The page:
The effect of emergent compounds and climate chang.. (EARL)
The effect of emergent compounds and climate change in aquatic organisms with different early life history strategies
Start date: Aug 1, 2011,
End date: Jul 31, 2013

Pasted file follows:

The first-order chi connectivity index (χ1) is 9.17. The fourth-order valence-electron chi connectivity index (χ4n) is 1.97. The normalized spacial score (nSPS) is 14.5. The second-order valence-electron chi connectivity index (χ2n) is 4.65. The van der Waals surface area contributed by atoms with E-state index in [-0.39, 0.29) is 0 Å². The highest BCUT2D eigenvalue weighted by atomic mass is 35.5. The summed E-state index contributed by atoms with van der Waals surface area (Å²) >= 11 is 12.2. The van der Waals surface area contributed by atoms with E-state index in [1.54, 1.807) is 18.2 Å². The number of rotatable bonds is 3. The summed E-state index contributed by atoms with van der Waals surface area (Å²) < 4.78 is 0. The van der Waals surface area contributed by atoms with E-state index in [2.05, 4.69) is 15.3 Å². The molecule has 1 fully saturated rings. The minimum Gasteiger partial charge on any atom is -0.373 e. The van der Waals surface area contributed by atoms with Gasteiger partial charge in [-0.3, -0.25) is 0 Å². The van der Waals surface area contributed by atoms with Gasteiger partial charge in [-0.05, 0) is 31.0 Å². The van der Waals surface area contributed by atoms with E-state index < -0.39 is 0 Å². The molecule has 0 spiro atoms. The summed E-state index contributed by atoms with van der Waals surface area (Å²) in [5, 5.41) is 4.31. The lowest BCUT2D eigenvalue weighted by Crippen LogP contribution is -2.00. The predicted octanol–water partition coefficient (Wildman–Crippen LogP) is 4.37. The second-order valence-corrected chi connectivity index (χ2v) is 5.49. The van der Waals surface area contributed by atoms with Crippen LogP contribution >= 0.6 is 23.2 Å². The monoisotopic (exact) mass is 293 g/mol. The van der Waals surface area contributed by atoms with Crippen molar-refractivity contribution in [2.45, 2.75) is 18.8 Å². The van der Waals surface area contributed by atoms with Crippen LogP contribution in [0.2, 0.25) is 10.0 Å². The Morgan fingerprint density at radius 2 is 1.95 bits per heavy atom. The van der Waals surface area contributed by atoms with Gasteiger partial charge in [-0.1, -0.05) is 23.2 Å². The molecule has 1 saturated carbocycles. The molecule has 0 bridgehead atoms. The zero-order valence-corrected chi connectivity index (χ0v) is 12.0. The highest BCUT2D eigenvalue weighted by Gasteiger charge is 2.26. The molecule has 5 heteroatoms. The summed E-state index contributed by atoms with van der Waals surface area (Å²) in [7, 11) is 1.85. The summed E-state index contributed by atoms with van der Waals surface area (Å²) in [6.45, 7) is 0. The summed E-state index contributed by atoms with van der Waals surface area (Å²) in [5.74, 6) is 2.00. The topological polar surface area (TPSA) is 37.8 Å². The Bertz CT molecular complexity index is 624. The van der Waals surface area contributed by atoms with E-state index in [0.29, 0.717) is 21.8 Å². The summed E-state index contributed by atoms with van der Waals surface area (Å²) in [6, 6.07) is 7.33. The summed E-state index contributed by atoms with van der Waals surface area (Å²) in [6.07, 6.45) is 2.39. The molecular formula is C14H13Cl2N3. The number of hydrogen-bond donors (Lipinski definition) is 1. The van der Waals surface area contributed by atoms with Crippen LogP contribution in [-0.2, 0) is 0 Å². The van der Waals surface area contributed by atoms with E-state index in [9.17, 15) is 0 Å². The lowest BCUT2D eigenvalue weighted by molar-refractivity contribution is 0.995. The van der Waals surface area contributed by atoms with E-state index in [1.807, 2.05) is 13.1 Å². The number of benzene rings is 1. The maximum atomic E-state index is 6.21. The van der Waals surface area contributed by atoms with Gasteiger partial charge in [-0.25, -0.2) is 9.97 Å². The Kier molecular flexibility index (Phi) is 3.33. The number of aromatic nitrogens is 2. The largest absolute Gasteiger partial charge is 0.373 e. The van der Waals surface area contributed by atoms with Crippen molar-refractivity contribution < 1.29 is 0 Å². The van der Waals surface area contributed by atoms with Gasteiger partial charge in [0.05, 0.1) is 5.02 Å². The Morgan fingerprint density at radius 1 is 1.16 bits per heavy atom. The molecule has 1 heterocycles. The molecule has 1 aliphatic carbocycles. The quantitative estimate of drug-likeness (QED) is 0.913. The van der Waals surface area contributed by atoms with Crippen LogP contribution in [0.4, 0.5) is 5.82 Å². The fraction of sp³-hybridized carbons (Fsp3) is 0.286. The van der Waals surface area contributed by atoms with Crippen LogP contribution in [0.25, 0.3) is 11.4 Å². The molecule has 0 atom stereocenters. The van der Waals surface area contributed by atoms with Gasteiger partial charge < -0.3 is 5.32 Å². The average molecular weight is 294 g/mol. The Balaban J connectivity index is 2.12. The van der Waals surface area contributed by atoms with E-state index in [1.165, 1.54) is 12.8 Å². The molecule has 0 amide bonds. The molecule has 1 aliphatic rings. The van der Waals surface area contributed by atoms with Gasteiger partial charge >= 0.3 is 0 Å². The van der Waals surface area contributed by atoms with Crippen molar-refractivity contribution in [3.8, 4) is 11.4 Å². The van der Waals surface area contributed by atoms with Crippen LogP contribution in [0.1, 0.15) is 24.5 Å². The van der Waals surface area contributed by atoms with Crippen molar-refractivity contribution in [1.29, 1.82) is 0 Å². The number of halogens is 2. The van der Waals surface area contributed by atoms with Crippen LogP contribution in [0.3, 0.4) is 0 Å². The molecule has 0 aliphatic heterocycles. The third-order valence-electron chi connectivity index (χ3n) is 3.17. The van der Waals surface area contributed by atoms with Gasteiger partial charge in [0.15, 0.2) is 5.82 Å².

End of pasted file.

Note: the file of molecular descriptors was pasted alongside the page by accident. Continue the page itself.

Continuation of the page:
"A present challenge in global change research is to determine and understand how multiple environmental stressors combine to affect individuals, populations and ecosystems. In the marine habitat, stressors appear to strongly affect the larval stages. Most aquatic animals develop through dispersive larval stages, highly vulnerable, that must survive and recruit to the adult stocks in order to ensure population persistence; failures in recruitment lead to population extinction. However, organisms differ in their life history strategy and habitat use, even if they are closely related; these differences may have profound effects on responses to stress. The objective of this proposal is to evaluate the combined role of climate driven variables (salinity, temperature) and anthropogenic compounds (pharmaceuticals) on aquatic animals with different life history strategy. Both salinity and temperature are forced by climate; concentrations of pharmaceuticals have been determined in coastal waters only recently and constitute an “unknown” as a source of larval mortality. The hypothesis is that larval responses to a combination of temperature, salinity and concentration of pharmaceuticals will depend on the life history. This will be tested using three closely related species of European shrimp (Palaemon serratus, P. longirostris and Palaemonetes varians) with different life history. These are economically relevant estuarine-coastal shrimp, exposed to important environmental variability. The project will follow a modern comparative experimental approach evaluating the performance of larvae characterized by different functional traits. This proposal works on multidisciplinary aspects with tools from ecology, biochemistry and modeling, establishing mechanistic relationships between larval traits, adaptive strategies and larval survival. The results will help to predict changes at the level of populations and adapt aquaculture facilities in response to future climatic conditions."
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